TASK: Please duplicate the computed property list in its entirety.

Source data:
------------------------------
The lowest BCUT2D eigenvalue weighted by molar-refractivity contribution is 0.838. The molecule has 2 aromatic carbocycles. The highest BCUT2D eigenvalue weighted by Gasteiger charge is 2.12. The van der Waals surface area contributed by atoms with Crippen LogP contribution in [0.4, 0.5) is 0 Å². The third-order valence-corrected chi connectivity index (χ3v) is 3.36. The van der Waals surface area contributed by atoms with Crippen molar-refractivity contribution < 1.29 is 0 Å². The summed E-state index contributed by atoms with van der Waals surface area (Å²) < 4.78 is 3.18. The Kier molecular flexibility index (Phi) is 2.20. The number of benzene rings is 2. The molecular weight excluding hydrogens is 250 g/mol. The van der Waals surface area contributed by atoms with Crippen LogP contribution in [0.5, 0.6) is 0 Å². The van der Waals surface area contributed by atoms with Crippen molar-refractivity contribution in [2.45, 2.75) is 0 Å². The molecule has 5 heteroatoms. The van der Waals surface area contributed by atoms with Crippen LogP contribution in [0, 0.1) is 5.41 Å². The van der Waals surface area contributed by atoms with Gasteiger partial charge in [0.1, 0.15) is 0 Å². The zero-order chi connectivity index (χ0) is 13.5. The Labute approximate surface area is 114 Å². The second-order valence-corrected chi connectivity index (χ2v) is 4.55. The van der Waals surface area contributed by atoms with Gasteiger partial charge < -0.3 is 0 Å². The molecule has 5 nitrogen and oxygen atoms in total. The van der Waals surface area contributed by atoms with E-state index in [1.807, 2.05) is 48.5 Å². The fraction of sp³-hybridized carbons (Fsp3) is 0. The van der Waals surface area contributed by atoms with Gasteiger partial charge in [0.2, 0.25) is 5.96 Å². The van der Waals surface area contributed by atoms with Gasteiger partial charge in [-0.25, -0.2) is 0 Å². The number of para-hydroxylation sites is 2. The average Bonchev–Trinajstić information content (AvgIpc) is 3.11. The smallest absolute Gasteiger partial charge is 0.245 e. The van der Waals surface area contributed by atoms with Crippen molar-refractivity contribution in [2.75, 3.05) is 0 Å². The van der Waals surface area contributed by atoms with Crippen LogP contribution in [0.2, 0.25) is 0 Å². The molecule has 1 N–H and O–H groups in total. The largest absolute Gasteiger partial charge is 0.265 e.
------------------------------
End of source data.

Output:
The lowest BCUT2D eigenvalue weighted by molar-refractivity contribution is 0.838. The molecule has 2 aromatic carbocycles. The highest BCUT2D eigenvalue weighted by Gasteiger charge is 2.12. The van der Waals surface area contributed by atoms with Crippen LogP contribution in [0.4, 0.5) is 0 Å². The third-order valence-corrected chi connectivity index (χ3v) is 3.36. The van der Waals surface area contributed by atoms with Crippen molar-refractivity contribution < 1.29 is 0 Å². The summed E-state index contributed by atoms with van der Waals surface area (Å²) < 4.78 is 3.18. The Kier molecular flexibility index (Phi) is 2.20. The number of benzene rings is 2. The molecular weight excluding hydrogens is 250 g/mol. The van der Waals surface area contributed by atoms with Crippen LogP contribution in [0.5, 0.6) is 0 Å². The van der Waals surface area contributed by atoms with Crippen molar-refractivity contribution in [2.45, 2.75) is 0 Å². The molecule has 5 heteroatoms. The van der Waals surface area contributed by atoms with Crippen LogP contribution in [0, 0.1) is 5.41 Å². The van der Waals surface area contributed by atoms with Gasteiger partial charge in [0.1, 0.15) is 0 Å². The zero-order chi connectivity index (χ0) is 13.5. The Labute approximate surface area is 114 Å². The second-order valence-corrected chi connectivity index (χ2v) is 4.55. The van der Waals surface area contributed by atoms with Gasteiger partial charge < -0.3 is 0 Å². The molecule has 5 nitrogen and oxygen atoms in total. The van der Waals surface area contributed by atoms with E-state index in [1.807, 2.05) is 48.5 Å². The fraction of sp³-hybridized carbons (Fsp3) is 0. The van der Waals surface area contributed by atoms with Gasteiger partial charge in [0.2, 0.25) is 5.96 Å². The van der Waals surface area contributed by atoms with Gasteiger partial charge in [-0.25, -0.2) is 0 Å². The number of para-hydroxylation sites is 2. The average Bonchev–Trinajstić information content (AvgIpc) is 3.11. The smallest absolute Gasteiger partial charge is 0.245 e. The van der Waals surface area contributed by atoms with Crippen molar-refractivity contribution in [2.75, 3.05) is 0 Å². The van der Waals surface area contributed by atoms with Crippen LogP contribution in [0.2, 0.25) is 0 Å². The molecule has 1 N–H and O–H groups in total. The largest absolute Gasteiger partial charge is 0.265 e.